The world’s first full-scale floating wind turbine has been towed to its final destination and is ready to be moored to the seabed, says Norwegian firm Statoil Hydro.

The 2.3 MW unit reached the site off the coast of Norway in early June and will be prepared for a two-year testing period that is scheduled to start in the autumn.

The wind turbine – known as Hywind – combines technologies from the oil and gas industry as well as the wind sector and opens up the possibility for wind energy to be captured from deepwater environments. StatoilHydro is investing around NOK400 million in the concept, supported with NOK59 million from Norway’s Enova SF.

The wind turbine can be placed at ocean depths of between 120 and 700 m and consists of a steel jacket filled with ballast and fastened to the seabed by three anchor piles. The wind turbine has been built by Siemens, while Technip built the floating elements and was in charge of the offshore installation.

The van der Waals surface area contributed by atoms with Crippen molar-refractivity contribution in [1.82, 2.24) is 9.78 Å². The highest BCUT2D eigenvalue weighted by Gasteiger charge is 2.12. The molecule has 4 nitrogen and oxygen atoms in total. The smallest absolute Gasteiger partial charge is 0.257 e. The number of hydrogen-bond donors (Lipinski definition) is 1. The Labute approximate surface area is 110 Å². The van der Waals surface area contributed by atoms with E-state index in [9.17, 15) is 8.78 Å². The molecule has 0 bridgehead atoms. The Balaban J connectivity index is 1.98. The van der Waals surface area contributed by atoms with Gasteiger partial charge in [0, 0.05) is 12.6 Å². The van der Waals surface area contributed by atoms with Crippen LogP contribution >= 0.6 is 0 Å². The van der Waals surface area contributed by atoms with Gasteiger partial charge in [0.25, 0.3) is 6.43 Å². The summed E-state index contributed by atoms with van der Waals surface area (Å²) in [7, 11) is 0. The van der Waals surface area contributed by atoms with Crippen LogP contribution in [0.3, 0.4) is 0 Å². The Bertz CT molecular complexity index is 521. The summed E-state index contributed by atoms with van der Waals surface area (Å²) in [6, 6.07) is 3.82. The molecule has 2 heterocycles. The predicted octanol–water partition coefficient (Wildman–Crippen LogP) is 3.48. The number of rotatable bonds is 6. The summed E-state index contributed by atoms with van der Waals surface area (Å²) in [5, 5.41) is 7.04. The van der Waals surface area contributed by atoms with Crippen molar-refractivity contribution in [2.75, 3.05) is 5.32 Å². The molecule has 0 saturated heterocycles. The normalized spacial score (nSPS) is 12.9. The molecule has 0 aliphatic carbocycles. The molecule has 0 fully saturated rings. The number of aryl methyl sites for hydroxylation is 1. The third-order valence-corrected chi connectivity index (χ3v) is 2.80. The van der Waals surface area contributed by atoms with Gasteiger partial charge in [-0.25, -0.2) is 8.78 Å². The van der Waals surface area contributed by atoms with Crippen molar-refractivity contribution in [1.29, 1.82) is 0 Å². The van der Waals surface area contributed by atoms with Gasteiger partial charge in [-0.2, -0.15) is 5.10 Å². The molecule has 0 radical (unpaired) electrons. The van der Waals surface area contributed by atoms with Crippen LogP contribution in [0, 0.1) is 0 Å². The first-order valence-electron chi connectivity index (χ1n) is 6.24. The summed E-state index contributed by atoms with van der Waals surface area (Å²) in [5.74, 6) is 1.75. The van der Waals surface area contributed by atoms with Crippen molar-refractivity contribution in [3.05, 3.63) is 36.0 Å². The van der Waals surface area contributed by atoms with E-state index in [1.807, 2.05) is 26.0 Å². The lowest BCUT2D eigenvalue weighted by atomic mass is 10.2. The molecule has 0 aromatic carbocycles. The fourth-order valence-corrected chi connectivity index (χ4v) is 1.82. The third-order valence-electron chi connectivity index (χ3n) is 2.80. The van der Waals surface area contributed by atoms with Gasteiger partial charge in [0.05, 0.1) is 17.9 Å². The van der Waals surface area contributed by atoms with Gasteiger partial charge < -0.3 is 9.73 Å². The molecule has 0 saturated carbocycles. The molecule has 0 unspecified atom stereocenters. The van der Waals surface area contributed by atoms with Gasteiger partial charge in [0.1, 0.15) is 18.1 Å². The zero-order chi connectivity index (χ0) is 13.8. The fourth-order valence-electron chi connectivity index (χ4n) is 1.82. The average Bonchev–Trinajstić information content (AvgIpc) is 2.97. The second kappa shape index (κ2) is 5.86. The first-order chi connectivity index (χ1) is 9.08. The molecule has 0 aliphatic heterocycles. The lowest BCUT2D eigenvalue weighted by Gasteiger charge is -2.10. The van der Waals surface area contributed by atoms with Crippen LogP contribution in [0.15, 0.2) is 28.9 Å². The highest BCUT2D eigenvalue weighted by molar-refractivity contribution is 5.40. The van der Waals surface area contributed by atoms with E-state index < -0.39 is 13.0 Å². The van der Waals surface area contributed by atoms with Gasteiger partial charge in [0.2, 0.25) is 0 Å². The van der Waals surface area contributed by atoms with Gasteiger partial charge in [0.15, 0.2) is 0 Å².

Nexans will install the cable to shore and Haugaland Kraft will be responsible for the landfall.

The development of the Hywind points to the possibility of moving offshore wind farms a long way from the shore so that they are out of sight and would not interfere with radar operations, the fishing industry, bird life and shipping. The other advantage of deepwater environments is that the wind conditions are more consistent.

“It is a project with huge potential,” said Alexandra Bech Gjørv, Head of New Energy at StatoilHydro. “We think that offshore wind is going to be a big market segment … we have a lot to offer.”

The 138 tonne structure is to be commissioned over the summer while the two-year testing period will provide Statoil Hydro with valuable knowledge to help it to perfect the technology. The turbine must be able to operate well in large wave conditions while engineers must be able to carry out maintenance to the highest of safety standards.